The Effects of Mixing Heroin and Cocaine (Speedballing)
Heroin and cocaine are both commonly used illicit substances.1,2 Individually they effect the body differently, but when combined can produce dangerous effects. One way that people engage in mixing drugs is combining heroin with cocaine, also known as speedballing.1,3
This page will explore the individual effects of heroin and cocaine use, speedball effects, and treatment options for misuse and mixing heroin and cocaine or speed balling.
Heroin vs. Cocaine
Heroin and cocaine affect the body in different ways – the former is a central nervous system depressant, and the latter is a stimulant. .2,3 The differences between stimulants and depressants can be broadly described as the ability to speed up or slow down a person’s brain and body function.3
Heroin is a highly addictive illicit opioid.4 It is most often injected, but individuals may also snort the white powder form.4
Cocaine has some medical use – though it is rarely used as a legal anesthetic — but on the street, it is commonly available as a powder or crystalized rock.4 As a powder, it is often snorted – though some people may inject it. In its rock form it is most often smoked.4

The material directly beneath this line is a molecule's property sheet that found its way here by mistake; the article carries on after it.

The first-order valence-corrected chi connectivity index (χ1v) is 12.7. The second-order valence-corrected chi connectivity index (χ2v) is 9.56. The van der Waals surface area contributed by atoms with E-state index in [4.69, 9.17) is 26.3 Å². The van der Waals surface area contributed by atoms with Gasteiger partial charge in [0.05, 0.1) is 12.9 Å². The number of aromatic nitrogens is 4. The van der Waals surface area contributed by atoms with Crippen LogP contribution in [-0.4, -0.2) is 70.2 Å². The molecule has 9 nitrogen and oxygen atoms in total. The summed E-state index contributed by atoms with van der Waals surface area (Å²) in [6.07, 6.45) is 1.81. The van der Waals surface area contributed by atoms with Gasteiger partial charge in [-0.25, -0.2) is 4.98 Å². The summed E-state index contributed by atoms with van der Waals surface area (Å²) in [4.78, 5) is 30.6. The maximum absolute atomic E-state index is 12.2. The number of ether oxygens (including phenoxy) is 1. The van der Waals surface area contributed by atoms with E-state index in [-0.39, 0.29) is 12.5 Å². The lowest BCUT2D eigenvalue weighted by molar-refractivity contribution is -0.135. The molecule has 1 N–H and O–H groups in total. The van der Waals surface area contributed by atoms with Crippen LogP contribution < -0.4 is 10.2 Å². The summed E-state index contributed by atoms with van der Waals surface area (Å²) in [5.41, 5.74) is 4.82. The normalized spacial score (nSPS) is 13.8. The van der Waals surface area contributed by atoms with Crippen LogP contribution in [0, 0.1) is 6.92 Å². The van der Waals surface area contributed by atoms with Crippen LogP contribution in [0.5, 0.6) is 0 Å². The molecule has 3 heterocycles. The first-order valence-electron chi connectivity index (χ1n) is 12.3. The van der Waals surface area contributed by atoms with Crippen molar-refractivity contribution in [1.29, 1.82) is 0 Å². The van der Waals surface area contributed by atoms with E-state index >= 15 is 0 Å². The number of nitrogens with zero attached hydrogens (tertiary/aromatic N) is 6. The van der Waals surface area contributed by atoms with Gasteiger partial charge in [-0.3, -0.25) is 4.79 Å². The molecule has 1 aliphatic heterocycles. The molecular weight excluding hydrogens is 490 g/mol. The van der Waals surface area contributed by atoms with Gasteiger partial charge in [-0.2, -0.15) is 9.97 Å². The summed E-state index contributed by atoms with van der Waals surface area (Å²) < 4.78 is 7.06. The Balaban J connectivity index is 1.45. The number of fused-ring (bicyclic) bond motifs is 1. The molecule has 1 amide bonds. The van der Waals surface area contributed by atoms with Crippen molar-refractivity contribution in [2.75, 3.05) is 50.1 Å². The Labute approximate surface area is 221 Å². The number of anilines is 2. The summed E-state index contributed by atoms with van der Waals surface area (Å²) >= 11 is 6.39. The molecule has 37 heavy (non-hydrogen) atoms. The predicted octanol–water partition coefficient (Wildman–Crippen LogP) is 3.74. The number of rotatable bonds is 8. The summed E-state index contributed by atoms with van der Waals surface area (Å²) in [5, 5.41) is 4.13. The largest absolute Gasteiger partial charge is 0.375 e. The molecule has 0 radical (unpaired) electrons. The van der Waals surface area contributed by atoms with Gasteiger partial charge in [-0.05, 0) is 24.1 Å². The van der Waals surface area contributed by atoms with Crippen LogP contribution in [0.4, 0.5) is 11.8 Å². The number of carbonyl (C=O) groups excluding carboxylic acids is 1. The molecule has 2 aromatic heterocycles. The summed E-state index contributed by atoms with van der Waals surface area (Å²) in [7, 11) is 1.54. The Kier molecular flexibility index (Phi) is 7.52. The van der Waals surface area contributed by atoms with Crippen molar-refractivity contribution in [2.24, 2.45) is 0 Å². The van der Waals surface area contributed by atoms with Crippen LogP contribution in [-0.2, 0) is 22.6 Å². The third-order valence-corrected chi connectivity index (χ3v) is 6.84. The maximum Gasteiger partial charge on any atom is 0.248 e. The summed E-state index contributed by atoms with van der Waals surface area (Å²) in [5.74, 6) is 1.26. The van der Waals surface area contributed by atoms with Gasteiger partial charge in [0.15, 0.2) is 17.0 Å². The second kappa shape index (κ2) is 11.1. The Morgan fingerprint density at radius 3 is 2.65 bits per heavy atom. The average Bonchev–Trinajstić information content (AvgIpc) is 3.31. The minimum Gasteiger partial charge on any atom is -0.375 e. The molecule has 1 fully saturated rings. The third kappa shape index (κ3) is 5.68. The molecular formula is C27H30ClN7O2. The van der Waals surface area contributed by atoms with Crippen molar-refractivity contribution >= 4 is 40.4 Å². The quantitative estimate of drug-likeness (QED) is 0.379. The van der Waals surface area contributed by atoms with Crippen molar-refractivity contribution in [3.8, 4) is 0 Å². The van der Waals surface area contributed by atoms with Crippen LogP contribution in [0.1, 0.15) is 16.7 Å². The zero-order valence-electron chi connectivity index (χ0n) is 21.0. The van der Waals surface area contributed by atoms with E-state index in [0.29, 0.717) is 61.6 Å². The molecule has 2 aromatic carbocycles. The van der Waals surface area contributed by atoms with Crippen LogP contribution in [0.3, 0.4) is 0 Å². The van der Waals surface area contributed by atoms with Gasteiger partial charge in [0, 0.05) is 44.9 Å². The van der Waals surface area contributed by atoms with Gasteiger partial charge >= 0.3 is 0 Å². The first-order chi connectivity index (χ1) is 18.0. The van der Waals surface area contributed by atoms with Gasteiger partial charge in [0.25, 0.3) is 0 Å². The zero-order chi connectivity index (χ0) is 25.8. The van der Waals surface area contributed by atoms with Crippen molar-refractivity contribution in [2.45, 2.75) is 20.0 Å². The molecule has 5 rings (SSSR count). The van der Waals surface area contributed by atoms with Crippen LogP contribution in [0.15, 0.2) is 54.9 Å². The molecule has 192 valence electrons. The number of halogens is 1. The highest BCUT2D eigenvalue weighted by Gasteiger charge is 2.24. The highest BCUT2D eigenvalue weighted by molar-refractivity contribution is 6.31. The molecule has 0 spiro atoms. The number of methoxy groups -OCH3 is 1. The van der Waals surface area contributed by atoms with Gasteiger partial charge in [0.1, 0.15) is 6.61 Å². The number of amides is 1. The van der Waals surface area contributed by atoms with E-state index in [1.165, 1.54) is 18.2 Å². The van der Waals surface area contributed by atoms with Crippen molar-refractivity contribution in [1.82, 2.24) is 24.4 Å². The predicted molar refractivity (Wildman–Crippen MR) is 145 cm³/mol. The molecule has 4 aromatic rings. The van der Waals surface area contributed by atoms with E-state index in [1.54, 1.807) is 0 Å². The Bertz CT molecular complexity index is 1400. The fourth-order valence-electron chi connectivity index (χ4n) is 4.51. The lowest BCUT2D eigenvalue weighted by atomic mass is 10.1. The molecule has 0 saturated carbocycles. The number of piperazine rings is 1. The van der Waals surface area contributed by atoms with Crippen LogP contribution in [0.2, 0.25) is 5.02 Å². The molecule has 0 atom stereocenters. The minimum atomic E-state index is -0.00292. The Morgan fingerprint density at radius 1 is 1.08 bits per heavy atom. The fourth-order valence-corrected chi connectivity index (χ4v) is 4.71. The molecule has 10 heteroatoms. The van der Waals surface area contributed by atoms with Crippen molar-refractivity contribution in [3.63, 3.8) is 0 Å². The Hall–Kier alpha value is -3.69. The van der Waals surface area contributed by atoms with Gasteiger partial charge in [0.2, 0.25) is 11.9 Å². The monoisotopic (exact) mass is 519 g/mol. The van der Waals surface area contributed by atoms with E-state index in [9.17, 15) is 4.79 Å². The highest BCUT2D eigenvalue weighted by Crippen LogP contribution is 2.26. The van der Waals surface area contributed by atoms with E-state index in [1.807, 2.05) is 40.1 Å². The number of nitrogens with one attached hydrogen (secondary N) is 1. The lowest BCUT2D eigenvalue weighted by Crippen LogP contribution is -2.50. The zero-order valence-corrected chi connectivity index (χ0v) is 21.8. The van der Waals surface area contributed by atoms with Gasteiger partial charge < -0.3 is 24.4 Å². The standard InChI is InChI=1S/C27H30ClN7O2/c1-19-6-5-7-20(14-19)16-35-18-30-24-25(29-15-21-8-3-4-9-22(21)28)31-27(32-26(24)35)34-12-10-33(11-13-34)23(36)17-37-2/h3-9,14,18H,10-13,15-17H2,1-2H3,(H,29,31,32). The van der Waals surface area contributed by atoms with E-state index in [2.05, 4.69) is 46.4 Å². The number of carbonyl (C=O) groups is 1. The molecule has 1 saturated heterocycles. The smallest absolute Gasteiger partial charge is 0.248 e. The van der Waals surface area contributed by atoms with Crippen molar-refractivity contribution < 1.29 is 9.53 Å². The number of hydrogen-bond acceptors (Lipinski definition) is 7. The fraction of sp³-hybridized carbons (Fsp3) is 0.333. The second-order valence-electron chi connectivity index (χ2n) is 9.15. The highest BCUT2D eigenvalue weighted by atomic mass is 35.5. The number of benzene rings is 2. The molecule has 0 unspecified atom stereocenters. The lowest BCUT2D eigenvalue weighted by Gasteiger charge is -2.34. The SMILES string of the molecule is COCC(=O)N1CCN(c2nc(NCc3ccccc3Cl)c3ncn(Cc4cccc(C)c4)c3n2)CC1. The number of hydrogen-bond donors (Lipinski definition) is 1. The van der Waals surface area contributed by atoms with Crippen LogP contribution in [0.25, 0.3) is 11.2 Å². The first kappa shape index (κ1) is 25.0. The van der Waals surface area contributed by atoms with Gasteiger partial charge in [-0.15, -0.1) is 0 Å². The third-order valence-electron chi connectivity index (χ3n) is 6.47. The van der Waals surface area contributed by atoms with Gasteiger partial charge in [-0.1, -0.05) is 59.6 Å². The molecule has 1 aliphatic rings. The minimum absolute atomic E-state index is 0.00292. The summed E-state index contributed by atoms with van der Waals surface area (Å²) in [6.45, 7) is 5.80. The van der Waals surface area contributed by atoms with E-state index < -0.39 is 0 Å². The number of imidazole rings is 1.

The Effects of Heroin
As a member of the opioid class of substances and a CNS depressant, heroin use can have dangerous effects on the body.1 Short-term effects of heroin may include:1
- Dry mouth.
- Flushed face or skin.
- Heaviness of the arms or legs.
- Feeling nauseous or vomiting.
- Difficulty thinking.
- Falling in and out of consciousness (going “on the nod”).
- Dangerously slowed breathing.
Heroin use can have long-term effects on a person’s health as well.1 Some effects may occur after chronic use, but others may occur after relatively few uses.1 Some of these long-term effects include: 1
- Infection of heart lining and valves.
- Liver and kidney disease.
- Increased risk of developing HIV or hepatitis C.
- Abscesses and skin infections.
The Effects of Cocaine
Cocaine works as a central nervous system stimulant by effectively increasing the levels of dopamine – the “reward chemical” in the brain.2 As a result, the effects of cocaine may include:2